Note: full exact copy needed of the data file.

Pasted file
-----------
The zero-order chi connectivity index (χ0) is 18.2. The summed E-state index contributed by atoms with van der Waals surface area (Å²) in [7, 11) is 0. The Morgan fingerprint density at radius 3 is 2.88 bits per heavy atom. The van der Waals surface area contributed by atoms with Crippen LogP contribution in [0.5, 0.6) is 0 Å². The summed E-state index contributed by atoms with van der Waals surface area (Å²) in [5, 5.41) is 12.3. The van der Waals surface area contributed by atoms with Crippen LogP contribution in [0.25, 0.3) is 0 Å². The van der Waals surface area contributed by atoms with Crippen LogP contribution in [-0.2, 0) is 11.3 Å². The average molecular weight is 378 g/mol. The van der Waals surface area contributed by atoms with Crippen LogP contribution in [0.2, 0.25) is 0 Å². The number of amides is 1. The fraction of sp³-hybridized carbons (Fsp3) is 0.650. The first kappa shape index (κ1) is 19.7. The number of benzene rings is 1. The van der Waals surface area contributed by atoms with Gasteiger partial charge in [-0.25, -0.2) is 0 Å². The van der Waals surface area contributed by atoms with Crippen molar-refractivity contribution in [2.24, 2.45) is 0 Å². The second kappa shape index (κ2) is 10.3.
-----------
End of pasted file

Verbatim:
The zero-order chi connectivity index (χ0) is 18.2. The summed E-state index contributed by atoms with van der Waals surface area (Å²) in [7, 11) is 0. The Morgan fingerprint density at radius 3 is 2.88 bits per heavy atom. The van der Waals surface area contributed by atoms with Crippen LogP contribution in [0.5, 0.6) is 0 Å². The summed E-state index contributed by atoms with van der Waals surface area (Å²) in [5, 5.41) is 12.3. The van der Waals surface area contributed by atoms with Crippen LogP contribution in [0.25, 0.3) is 0 Å². The van der Waals surface area contributed by atoms with Crippen LogP contribution in [-0.2, 0) is 11.3 Å². The average molecular weight is 378 g/mol. The van der Waals surface area contributed by atoms with Crippen LogP contribution in [0.2, 0.25) is 0 Å². The number of amides is 1. The fraction of sp³-hybridized carbons (Fsp3) is 0.650. The first kappa shape index (κ1) is 19.7. The number of benzene rings is 1. The van der Waals surface area contributed by atoms with Gasteiger partial charge in [-0.25, -0.2) is 0 Å². The van der Waals surface area contributed by atoms with Crippen molar-refractivity contribution in [2.24, 2.45) is 0 Å². The second kappa shape index (κ2) is 10.3.